A data mart is a subsection of a data warehouse, partitioned specifically for a department or line of business – like sales, marketing, or finance. Some data marts are created for standalone operational purposes as well. While a data warehouse serves as the central data store for an entire company, a data mart serves relevant data to a select group of users. This simplifies data access, speeds up analysis, and gives them control over their own data. Multiple data marts are often deployed within a data warehouse.

Data warehouse vs data mart

Diagram of a data mart and how it works.

What are the key components of a data warehouse?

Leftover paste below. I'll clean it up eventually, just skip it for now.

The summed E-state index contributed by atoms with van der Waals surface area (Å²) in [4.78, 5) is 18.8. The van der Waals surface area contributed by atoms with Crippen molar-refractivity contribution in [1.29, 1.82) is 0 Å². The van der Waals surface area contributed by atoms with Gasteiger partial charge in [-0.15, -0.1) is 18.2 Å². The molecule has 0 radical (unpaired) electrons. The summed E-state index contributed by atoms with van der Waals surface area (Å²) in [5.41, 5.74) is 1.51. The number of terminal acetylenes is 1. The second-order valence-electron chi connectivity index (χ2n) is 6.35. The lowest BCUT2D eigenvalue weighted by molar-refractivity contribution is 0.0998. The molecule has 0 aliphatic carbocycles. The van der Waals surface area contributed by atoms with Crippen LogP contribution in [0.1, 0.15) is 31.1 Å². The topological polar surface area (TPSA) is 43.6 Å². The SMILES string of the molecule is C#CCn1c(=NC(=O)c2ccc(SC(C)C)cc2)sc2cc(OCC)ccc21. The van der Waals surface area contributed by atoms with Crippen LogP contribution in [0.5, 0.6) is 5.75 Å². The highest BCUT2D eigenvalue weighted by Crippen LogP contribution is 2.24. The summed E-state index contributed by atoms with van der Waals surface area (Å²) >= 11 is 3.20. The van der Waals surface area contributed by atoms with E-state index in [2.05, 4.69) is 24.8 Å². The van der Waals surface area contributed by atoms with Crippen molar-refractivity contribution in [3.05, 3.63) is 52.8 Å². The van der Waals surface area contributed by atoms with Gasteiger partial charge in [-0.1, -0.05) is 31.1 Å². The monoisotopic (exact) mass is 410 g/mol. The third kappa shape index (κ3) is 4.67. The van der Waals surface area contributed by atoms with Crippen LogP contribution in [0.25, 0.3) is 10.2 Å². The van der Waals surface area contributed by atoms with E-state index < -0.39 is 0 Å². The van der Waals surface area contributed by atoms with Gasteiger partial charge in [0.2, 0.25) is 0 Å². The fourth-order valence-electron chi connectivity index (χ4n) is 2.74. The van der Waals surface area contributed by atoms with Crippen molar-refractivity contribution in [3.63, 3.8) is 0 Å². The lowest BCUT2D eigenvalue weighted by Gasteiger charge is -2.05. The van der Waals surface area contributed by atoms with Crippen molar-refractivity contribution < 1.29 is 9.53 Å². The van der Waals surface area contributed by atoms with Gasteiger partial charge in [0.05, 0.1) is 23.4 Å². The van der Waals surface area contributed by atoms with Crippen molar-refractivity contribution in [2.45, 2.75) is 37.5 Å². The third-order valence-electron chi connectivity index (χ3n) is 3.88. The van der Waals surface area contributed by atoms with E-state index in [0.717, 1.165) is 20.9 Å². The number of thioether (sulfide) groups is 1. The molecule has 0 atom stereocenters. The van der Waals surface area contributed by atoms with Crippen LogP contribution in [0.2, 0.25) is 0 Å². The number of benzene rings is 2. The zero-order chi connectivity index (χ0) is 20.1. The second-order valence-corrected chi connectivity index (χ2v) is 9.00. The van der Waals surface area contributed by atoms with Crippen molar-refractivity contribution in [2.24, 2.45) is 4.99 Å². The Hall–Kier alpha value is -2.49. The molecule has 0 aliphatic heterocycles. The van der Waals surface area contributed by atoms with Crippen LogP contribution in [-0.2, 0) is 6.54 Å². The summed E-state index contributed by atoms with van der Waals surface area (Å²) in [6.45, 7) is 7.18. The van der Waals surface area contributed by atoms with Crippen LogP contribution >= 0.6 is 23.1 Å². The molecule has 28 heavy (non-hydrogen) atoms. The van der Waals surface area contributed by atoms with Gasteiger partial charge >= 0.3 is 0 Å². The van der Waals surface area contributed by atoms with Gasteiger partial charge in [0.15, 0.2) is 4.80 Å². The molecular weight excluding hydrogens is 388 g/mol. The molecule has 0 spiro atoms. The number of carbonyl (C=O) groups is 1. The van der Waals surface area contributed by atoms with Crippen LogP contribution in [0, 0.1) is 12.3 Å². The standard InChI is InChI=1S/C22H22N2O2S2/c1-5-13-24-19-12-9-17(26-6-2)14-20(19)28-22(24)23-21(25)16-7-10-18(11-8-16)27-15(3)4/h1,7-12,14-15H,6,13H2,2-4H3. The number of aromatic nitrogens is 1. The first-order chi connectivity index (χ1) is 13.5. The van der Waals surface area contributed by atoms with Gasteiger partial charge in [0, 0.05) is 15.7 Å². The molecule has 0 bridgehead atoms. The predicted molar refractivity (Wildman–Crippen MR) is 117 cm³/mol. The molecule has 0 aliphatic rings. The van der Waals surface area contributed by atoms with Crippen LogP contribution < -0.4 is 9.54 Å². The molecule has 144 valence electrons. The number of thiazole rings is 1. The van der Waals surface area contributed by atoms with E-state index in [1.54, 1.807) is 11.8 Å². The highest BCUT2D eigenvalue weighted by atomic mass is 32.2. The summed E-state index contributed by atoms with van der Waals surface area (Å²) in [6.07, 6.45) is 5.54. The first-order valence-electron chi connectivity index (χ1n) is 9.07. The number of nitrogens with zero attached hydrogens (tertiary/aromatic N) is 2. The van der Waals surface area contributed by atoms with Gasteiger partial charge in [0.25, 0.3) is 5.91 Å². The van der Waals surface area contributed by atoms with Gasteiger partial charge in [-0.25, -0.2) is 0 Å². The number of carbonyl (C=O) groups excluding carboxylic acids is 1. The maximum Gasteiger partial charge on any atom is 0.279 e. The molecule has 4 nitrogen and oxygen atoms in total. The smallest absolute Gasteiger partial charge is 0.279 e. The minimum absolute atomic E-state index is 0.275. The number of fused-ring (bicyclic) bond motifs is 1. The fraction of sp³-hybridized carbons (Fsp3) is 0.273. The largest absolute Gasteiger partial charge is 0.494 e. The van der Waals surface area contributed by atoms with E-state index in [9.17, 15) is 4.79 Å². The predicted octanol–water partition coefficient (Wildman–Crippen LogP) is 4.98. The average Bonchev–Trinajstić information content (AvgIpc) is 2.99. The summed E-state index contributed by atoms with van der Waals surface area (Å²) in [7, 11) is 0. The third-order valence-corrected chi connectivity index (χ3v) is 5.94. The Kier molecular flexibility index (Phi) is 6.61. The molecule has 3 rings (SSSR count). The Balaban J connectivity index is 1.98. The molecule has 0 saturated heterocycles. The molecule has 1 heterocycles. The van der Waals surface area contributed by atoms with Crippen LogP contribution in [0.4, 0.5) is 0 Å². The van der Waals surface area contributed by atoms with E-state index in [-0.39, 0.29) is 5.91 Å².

A typical data warehouse has four main components: a central database, ETL (extract, transform, load) tools, metadata, and access tools. All of these components are engineered for speed so that you can get results quickly and analyze data on the fly.

Components of data warehouse

Diagram showing the components of a data warehouse.

  1. Central database: A database serves as the foundation of your data warehouse. Traditionally, these have been standard relational databases running on premise or in the cloud. But because of Big Data, the need for true, real-time performance, and a drastic reduction in the cost of RAM, in-memory databases are rapidly gaining in popularity.
  2. Data integration: Data is pulled from source systems and modified to align the information for rapid analytical consumption using a variety of data integration approaches such as ETL (extract, transform, load) and ELT as well as real-time data replication, bulk-load processing, data transformation, and data quality and enrichment services.